3, November 2023
What Do ‘Vegan’ and ‘Cruelty-Free’ Mean?
A new report from the Vegan Society has found that consumers find labels on cosmetics and toiletries confusing. According to the charity’s research, only 48.7% of people understand what the term ‘cruelty-free’ means, whilst just 30% understand the meaning of ‘vegan’ when it appears on their cosmetics. These statistics got us thinking: what if some of you, our wonderful customers, don’t fully understand the meaning of these important terms? Everything we make is vegan and cruelty-free, so here’s our guide to what both claims mean…
What Does ‘Vegan’ Mean on Cosmetics Labels?
When you hear the word ‘vegan’, the first thing that springs to mind is probably diet. Everyone knows that vegans don’t eat meat, dairy, eggs or any foods containing animal products. But what’s veganism got to do with the products in your bathroom cabinet? The answer is a lot, actually: Lanolin (from sheep), squalene (sometimes derived from sharks) and ambergris (from whales) are just some examples.
There’s no law around labelling products as vegan, and as the vegan movement grows in popularity, so does demand for vegan beauty products. This means it can be difficult to choose products that are completely vegan.
Thankfully, there is a trusted symbol that guarantees a product is completely vegan: the Vegan Trademark, which you can see on the right-hand side of the banner at the top of this page. Introduced by The Vegan Society in 1990, the iconic sunflower symbol adorns the packaging of more than 65,000 certified vegan products, the world over – including ours, because we’ve been making vegan-only products since way back in 1974.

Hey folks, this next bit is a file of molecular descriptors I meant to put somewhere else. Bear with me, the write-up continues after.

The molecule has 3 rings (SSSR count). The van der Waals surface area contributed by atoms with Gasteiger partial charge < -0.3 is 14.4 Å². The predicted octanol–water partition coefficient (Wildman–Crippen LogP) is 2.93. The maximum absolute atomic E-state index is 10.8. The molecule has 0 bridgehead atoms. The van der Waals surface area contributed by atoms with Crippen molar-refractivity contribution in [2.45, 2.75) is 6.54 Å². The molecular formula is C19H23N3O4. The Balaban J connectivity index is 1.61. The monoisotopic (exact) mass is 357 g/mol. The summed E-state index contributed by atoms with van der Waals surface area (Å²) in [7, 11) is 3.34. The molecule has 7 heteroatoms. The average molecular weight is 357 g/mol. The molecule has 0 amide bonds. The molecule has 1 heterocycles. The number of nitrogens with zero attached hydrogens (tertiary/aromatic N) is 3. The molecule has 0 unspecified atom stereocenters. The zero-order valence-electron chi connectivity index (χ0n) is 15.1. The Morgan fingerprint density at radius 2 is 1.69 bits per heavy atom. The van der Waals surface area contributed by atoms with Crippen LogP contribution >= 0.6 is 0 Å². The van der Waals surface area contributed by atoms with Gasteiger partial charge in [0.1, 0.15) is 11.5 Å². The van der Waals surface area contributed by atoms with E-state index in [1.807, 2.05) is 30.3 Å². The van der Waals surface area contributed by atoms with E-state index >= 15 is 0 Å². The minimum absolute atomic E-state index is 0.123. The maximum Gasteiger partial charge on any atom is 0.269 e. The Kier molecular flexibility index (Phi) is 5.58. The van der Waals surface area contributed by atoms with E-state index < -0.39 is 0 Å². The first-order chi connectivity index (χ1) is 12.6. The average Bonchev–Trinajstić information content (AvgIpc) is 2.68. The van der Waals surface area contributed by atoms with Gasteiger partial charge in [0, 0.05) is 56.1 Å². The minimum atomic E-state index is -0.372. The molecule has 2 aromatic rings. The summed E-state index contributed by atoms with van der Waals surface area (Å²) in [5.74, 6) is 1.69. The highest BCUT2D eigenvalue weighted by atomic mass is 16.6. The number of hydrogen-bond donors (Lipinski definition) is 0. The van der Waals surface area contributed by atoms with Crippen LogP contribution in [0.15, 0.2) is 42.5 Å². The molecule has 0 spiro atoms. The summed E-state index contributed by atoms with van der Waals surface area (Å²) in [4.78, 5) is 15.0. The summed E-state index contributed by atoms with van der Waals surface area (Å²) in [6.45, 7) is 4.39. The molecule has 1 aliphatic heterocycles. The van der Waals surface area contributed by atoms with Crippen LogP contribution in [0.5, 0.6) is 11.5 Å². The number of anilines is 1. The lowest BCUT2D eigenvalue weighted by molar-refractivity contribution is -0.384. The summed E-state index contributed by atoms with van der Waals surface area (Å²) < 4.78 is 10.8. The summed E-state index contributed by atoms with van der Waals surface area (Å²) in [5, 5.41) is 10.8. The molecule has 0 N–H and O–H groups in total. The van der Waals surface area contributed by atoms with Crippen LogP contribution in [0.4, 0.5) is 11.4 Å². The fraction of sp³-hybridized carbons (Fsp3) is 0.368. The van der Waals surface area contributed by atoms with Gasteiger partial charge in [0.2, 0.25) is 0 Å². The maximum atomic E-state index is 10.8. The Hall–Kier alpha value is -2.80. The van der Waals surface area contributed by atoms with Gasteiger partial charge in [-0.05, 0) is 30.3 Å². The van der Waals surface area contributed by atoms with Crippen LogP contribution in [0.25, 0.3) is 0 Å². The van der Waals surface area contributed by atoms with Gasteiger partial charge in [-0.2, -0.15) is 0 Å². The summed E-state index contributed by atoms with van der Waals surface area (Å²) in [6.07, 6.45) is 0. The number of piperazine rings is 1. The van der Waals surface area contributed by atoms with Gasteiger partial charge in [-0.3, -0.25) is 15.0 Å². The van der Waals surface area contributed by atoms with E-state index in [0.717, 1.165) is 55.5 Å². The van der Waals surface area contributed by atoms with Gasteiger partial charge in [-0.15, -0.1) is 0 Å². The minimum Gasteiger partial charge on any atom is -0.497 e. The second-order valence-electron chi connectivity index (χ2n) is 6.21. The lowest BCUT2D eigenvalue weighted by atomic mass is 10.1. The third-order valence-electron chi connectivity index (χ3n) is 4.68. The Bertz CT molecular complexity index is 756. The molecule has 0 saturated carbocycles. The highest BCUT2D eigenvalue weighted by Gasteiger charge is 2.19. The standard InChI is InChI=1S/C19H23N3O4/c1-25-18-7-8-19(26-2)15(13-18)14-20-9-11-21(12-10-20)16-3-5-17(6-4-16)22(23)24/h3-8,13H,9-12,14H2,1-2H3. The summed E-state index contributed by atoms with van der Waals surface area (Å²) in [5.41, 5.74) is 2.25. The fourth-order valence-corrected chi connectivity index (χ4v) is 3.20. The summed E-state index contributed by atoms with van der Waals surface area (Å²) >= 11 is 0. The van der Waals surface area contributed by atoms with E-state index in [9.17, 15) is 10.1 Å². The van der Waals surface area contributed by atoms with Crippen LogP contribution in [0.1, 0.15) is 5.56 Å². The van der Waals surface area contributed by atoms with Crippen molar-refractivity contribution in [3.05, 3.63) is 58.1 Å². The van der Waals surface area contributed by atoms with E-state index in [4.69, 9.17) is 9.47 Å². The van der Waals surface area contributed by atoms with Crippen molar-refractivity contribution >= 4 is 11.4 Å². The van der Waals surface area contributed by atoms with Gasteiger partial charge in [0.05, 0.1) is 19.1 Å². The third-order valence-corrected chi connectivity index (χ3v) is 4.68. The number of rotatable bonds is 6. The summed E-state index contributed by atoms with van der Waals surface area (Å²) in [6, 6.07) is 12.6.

Check labels carefully to see whether your beauty products are completely vegan. The Vegan Society’s Vegan Beauty Takeover Report 2023 contains information on non-vegan ingredients to look out for. To be completely sure a product is wholly vegan, look for that trusted sunflower mark.
What Does 'Cruelty-Free' Mean?
When you see ‘cruelty-free’ on the label of a beauty product, it means it hasn’t been tested on animals and that it is not sold in a part of the world where post-market animal testing is required by law. Although testing cosmetic products and their ingredients on animals is banned in the UK and EU, it does still happen in some parts of the world.
In order to be sure a product is truly cruelty-free, look for the ‘Leaping Bunny’ logo (shown on the left-hand side of the banner above). Like the Vegan Trademark, the Leaping Bunny was introduced in the 1990s.
The Leaping Bunny programme was started by an international coalition of animal protection organisations. Today, applications are managed by Cruelty Free International and their international partners. The logo is issued to brands which make cosmetic, personal care, household and cleaning products that comply with the Leaping Bunny criteria. You can read more about those criteria here. Over 1000 companies worldwide, including Faith In Nature, are part of the Leaping Bunny family.
How Do I Know If a Product is Vegan and Cruelty-Free?
The best way to make sure no animals are harmed in your bathroom or beauty routine is to choose products that are certified both vegan and cruelty-free. And the best way to identify products which are is to keep a close eye on labels, looking for both the Vegan Trademark and the Leaping Bunny.